THIS is not only a York Theatre Royal Youth Theatre show but a first intergenerational collaboration with a not-so-youthful group of York community actors.

Burgeoning performers aged 16 to 19 are working with actors aged 65-plus, plenty of them –Rory Mulvihill, Maggie Smales, Noel Stabler and Bill Laverick, for example – familiar from past shows in the city and here lending their experience to a cast learning the ropes, while feeding off their youthful energy.

Legacy is also the youth theatre's first main house commission: "a luxury" according to director Kate Veysey, which is why a run of only four performances leaves this ground-breaking production a little short changed because it warrants more performances.

Especially when you consider the hi-tech craft of Bethany Wells's design and the prescience of a play with newly increased topicality, now that Cambridge Analytica and Facebook founder Mark Zuckerberg are making the headlines, Zuckerberg's Congressional testimony being all the talk this week.

Technology is at the core of Birch's premiere, accompanied by an amusing Young Vs Old set of questions in the programme on what technology means to them and, crucially, the effect it has.

On the one hand, there is Shirley Williams's old-school police detective, Simone Macdonald, putting her trust in traditional detecting skills when a boy's body is discovered on the river bank, only to learn that the boy "doesn't exist". Simone is experiencing "old-fashioned" problems too: she is on medication, her relationship with the overbearing, needy Ben (Peter Warner) draining her, her work so often in the way too.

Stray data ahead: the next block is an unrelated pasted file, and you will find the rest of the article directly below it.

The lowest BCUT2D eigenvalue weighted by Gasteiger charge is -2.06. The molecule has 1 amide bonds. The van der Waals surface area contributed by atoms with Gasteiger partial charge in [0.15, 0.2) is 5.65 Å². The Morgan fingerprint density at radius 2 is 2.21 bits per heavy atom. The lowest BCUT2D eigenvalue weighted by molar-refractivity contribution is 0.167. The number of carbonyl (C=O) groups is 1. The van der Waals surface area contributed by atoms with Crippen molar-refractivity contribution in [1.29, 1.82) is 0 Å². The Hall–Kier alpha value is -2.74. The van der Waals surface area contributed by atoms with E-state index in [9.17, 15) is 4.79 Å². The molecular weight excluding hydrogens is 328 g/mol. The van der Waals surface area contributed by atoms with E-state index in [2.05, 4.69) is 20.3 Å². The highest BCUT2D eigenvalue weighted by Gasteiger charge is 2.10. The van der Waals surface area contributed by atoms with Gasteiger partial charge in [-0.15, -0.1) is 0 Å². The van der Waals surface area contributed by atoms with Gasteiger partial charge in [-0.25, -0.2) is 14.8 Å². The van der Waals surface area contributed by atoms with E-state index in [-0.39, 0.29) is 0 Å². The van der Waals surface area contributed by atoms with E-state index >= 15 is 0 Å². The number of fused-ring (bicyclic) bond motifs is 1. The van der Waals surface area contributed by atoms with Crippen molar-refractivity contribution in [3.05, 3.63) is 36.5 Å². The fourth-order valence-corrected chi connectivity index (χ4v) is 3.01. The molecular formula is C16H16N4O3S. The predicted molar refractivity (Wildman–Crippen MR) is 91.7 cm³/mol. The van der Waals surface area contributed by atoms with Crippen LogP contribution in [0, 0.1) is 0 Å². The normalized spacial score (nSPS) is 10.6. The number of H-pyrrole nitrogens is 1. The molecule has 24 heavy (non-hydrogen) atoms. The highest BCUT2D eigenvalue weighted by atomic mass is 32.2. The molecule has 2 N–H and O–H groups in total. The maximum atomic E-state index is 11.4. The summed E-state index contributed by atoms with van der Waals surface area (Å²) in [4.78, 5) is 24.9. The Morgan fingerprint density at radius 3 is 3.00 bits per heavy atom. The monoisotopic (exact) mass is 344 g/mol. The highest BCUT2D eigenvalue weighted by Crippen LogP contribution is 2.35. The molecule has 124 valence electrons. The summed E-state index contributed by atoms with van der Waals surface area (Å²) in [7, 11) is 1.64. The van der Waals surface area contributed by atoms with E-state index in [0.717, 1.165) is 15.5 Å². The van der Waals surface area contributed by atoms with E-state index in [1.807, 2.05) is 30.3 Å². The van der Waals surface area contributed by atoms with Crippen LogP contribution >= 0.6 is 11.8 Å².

York Press:

Augmented reality: Adam Kane's Axis spins out of control in Legacy. Picture: Shaun Conway

On the other hand, rising political star Arisha Adler (Noreen Thorp), the Justice Minister with her sights on Number 10 and a blue wardrobe and handbag redolent of a certain Margaret, is keen to embrace all the possibilities of the digital age to erase her past for the perfect profile for our next Prime Minister.

To do so, like Faustus, she sells her soul, her Mephistopheles being Phillip Blackthorn (Ian Giles), the evasive Big Brother-style founder of Legacy, a tech company that offers Identity Services with the motto of "We will change what we do. We will change who we are. We will change...everyone".

Legacy's legacy will be to change everything, forever, and in this age of fake news, alternative facts, guerilla journalism, blogs seemingly outside the law's reach, and election and referendum campaigns subject to outside influence, the corruptive, malign power of technology is already having an impact.

What of the young? Veysey's ensemble players reel off the statistics on the impact of mobile phones, their omnipresence, the obsessive way young people "doctor" their profiles in pursuit of an idealised perfection. Rising talent Adam Kane's Axis, meanwhile is a cult YouTuber with his own channel, preaching love, but seeking extreme thrills in Legacy's new toy, the Legacy Box, that offers Augmented Reality: a form of Virtual Reality with all too real extras with terrible consequences.

"We just wanted everything to be perfect," say Legacy. A forlorn wish, of course, and how apt that this highly thought-provoking production is certainly good, well acted, smartly directed and designed, but not perfect either.

And what will be the legacy of Legacy? Hopefully York Theatre Royal Youth Theatre will stretch its horizons again by making new work with fellow York actors. 

Legacy, York Theatre Royal Youth Theatre, York Theatre Royal, tonight at 7pm; tomorrow, 2pm and 7pm. Box office: 01904 623568 or at